Grant winners – 20 August 2015

A round-up of recent recipients of research council cash

August 20, 2015
Grant Winners header

Royal Society

Wolfson Research Merit Awards

Awards are worth £10,000-£30,000 a year, which is a salary enhancement

Developmental transitions in adolescent health

Understanding the evolution of virulence in fungal pathogens

The future of shelf ecosystems in a warmer, more acidic ocean

Engineering and Physical Sciences Research Council

Standard Research

Single molecule plasmoelectronics

Simultaneously Wireless InFormation and energy Transfer (SWIFT)

Platform Grants

New strategies for controlling crystallisation

Technology Programme

Recovering and processing of high value food and pharmaceutical ingredients from waste eggshells

Arts and Humanities Research Council

Research grants

Monumentalising kingship: places of royal residence and the making of early medieval British kingdoms AD 500-800

REFIT: Resituating Europe’s first towns: a case study in enhancing knowledge transfer and developing sustainable management of cultural landscapes

Medicine, markets and morals: a multidisciplinary research network on health and social care prioritisation

In detail

Award winners: Leanne McCormick (PI) and Elaine Farrell
Institutions: Ulster University and Queen’s University Belfast
Value: £166,419

Bad Bridget: criminal and deviant Irishwomen in North America, 1838-1918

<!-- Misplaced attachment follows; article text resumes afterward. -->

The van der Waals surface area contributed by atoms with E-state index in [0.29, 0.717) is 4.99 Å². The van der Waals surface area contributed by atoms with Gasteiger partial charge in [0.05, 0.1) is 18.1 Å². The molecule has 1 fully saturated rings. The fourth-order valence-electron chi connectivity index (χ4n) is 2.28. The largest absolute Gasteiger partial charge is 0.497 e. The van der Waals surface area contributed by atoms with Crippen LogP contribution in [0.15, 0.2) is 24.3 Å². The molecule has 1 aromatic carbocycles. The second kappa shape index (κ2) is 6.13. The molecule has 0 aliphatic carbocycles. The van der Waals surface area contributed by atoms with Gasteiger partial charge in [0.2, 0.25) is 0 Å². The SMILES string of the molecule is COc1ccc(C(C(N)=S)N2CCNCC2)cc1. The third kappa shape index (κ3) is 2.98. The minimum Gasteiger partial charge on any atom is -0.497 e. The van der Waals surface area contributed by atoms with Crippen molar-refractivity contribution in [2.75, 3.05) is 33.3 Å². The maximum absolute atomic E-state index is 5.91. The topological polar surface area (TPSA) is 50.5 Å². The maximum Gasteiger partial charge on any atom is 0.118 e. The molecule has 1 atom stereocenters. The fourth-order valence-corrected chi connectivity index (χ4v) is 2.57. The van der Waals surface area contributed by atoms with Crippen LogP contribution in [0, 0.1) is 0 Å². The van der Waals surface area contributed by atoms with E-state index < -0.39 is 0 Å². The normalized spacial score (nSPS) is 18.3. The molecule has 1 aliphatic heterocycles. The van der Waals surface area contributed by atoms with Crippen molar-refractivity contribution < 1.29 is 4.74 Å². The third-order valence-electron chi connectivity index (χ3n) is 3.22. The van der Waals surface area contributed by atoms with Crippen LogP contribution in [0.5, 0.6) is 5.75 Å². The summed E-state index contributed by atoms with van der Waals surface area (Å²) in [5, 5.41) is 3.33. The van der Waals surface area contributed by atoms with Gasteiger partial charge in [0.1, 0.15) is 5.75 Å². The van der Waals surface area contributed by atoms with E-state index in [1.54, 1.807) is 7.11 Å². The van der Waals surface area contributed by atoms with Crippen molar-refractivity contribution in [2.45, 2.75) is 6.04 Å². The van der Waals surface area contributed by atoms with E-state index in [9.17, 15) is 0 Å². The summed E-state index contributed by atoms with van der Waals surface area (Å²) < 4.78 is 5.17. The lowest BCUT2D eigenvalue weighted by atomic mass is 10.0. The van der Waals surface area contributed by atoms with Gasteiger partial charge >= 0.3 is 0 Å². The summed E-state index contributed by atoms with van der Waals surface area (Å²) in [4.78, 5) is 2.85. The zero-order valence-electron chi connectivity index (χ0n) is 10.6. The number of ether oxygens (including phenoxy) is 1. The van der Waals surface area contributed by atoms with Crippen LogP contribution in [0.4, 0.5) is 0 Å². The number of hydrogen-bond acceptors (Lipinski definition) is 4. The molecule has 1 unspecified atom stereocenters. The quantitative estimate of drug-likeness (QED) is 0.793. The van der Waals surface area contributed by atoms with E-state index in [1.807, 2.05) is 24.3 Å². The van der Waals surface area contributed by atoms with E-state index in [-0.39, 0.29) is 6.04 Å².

The researchers hope a focus on Irish migrant women, comprising those who engaged in sex outside marriage, neglectful mothers and criminals, will give a fresh perspective on the familiar narrative of Irish female migration to North America. The study will highlight the multifaceted experiences of the “American dream”. “Elaine and I had been carrying out some research independently on Irish women in Boston and New York and were struck by the potential for a bigger project that investigated criminal and deviant women,” Leanne McCormick, lecturer in modern Irish social history at Ulster University, told Times Higher Education. “Toronto was added to provide balance with its higher levels of Protestant Irish immigrants compared with the high rates of Catholic immigrants in Boston and New York. Studies of unmarried Irish women in the US have often focused on the servant, the childminder or the religious sister. Other studies of Irish migrants have looked at marriage, reproduction and fertility rates. An examination of the intertwined strands of the sexually active woman, the deviant mother and the criminal will offer an alternative account of the Irish female migrant experience.”

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